- Mark Mulligan / The HeraldLeo Hymas holds up an example of the type of anti-aircraft round that killed his friend and fellow machine gun operator as the pair crossed the Rhine into Germany during World War II during a talk at Everett Community College Wednesday afternoon. Hymas was a 19-year-old soldier in the army when he helped liberate the Buchenwald concentration camp.
- Mark Mulligan / The HeraldLeo Hymas, left, puts his arm around his wife, Amy Hymas, whom he describes as the pretty girl he finally got a date with upon returning home from serving in WWII, during a talk at Everett Community College Wednesday afternoon. They have now been married 67 years. Hymas was a 19-year-old soldier in the army when he helped liberate the Buchenwald concentration camp.
- Mark Mulligan / The HeraldLeo Hymas, left, points to the swastika on a Nazi banner he got while fighting in WWII during a talk at Everett Community College Wednesday afternoon. He described the sign as one of pure evil. Hymas was a 19-year-old soldier in the army when he helped liberate the Buchenwald concentration camp.
Students crowded around the speaker as his talk ended at Everett Community College. They lingered, asking if they could take pictures and posing with him to capture the moment.tudents crowded around the speaker as his talk ended at Everett Community College. They lingered, asking if they could take pictures and posing with him to capture the moment.
Leo Hymas is no hip-hop artist or reality TV star. At 87, the U.S. Army veteran is a keeper of history and a bearer of truth.
“Those who say it didn’t happen are wrong,” said Hymas, who spoke Wednesday as part of the college’s Holocaust Survivor Forums.
He lives on Whidbey Island with his wife, Amy, and is a speaker with the Washington State Holocaust Education Resource Center.
His audience was rapt, hanging on every word, as Hymas shared memories with Joyce Walker’s Humanities 150D class. This is the 14th year Walker has presented the Holocaust series, which is open to the public. Most speakers have been Holocaust survivors, or lost ancestors during Nazi Germany’s systematic murder of 6 million Jews.
Hymas is not Jewish. His Holocaust story is from the point of view of an American soldier during World War II, a 19-year-old fresh off his family’s Utah dairy farm.
He was with the 97th Infantry Division, H Company, part of Gen. George Patton’s Third Army. In the spring of 1945, they marched through a nearly defeated Germany. “We fought our way across Germany, village to village — sometimes man to man,” Hymas said.
They were preparing to attack Weimar, a picturesque German town, when they came upon a wire enclosure. Hymas recalls the fence, topped by barbed wire mounted on electric insulators. There was a brick building with a tall chimney, and a guard tower. The guards were gone.
The place was Buchenwald, a concentration camp near Weimar. What the liberation forces found there is seared in Hymas’ memory.
“I have seen hundreds and hundreds of naked, rotting bodies stacked like cord wood,” he said. “The smell, I cannot describe. It was burning human flesh.”
There was no fighting. “Suddenly, our fighting force became a humanitarian force,” Hymas said. “You’ve seen the pictures. The people were so emaciated, just skin and bones.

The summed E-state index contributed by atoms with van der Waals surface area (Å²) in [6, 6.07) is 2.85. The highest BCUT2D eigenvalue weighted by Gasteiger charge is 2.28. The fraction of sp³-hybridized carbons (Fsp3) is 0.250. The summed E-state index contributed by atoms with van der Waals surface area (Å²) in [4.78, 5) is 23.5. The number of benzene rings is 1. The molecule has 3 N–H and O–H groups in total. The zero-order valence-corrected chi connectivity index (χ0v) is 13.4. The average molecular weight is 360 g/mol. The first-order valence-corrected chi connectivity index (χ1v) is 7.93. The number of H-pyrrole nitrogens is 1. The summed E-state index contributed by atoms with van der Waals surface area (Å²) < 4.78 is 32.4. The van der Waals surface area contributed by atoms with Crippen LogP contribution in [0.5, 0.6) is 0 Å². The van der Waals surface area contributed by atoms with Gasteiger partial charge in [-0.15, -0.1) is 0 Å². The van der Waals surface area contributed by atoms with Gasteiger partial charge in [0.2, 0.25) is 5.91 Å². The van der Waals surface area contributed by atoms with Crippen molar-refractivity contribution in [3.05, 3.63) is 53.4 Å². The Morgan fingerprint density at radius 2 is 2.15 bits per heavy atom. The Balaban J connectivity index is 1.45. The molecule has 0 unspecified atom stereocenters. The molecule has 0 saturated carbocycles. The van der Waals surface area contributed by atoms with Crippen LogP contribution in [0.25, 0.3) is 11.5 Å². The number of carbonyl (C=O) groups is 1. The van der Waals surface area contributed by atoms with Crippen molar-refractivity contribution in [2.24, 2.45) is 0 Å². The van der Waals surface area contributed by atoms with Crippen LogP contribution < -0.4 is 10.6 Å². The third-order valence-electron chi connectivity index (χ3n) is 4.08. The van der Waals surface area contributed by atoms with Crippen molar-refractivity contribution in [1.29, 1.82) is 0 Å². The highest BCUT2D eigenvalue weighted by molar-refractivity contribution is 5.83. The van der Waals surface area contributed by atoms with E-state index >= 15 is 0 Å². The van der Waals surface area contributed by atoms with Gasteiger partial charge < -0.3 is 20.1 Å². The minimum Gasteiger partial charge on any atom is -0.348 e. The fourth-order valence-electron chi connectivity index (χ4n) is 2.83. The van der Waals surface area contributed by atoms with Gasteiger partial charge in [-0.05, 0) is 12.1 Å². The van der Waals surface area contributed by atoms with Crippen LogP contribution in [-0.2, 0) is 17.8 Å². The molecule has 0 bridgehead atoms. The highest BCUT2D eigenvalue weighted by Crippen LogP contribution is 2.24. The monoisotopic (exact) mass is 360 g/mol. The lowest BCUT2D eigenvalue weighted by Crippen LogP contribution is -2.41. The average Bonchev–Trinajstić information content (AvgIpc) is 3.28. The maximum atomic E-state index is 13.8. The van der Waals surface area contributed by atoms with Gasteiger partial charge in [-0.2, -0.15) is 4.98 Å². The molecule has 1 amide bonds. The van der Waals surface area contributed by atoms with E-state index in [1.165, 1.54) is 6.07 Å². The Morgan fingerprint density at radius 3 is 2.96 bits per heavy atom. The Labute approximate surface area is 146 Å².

“An order came to touch nothing, but help if you can,” he said. Three generals came to the death camp with their staffs — Dwight Eisenhower, Omar Bradley and Patton. Hymas said troops had nicknamed Patton “Old Blood and Guts — his guts, our blood.”
From camp survivors, Hymas heard horror stories of torture, of subsisting on a half-cup of turnip soup mixed with sawdust each day, and of dogs trained to go for the throat.
The Allied forces made townspeople from Weimar carry bodies from the camp to a common grave. “They told us, ‘I’m not a Nazi,’” Hymas said.
Kathleen Bergin is the speakers bureau coordinator for the Seattle-based Washington State Holocaust Education Resource Center. While most speakers are Jewish, she said, “Leo offers another perspective. He is one of our most prolific speakers.”
He also is among a dwindling number of people still alive to tell what they saw of the Holocaust firsthand.
“The survivors are elderly, and the liberators tend to be even more so,” Bergin said. “We do have videotaped accounts, but a big part of Holocaust education is preparing for when there aren’t survivors. We have to make this real to kids. When there’s not proof of it standing right in front of them, it’s a challenge.”
Hymas was awarded a Bronze Star Medal for valor. He said he helped capture 91 Germans, “most sent to Nuremberg for war crimes.”
Near the end of his talk, he asked for volunteers. Audience members Terry Myer and Cory Palmieri came forward. First, they held up a Nazi banner, bright red with a huge swastika on it.
“It’s a symbol of the worst evil we have record of,” Hymas said, then asked the volunteers to “wad it up and throw it on the floor.” They then held up a 48-star American flag, “the flag I fought for, and my dear friends died for,” Hymas said. “I hope you love and respect it.”
Retired from an aerospace industry career, he makes time to tell as many people as he can about what hate can do.
“I know what I saw. I am a witness. Now that I have told you, you are witnesses, too,” he told the students. “I’m hoping to influence people like you, so that it can never, ever happen again.”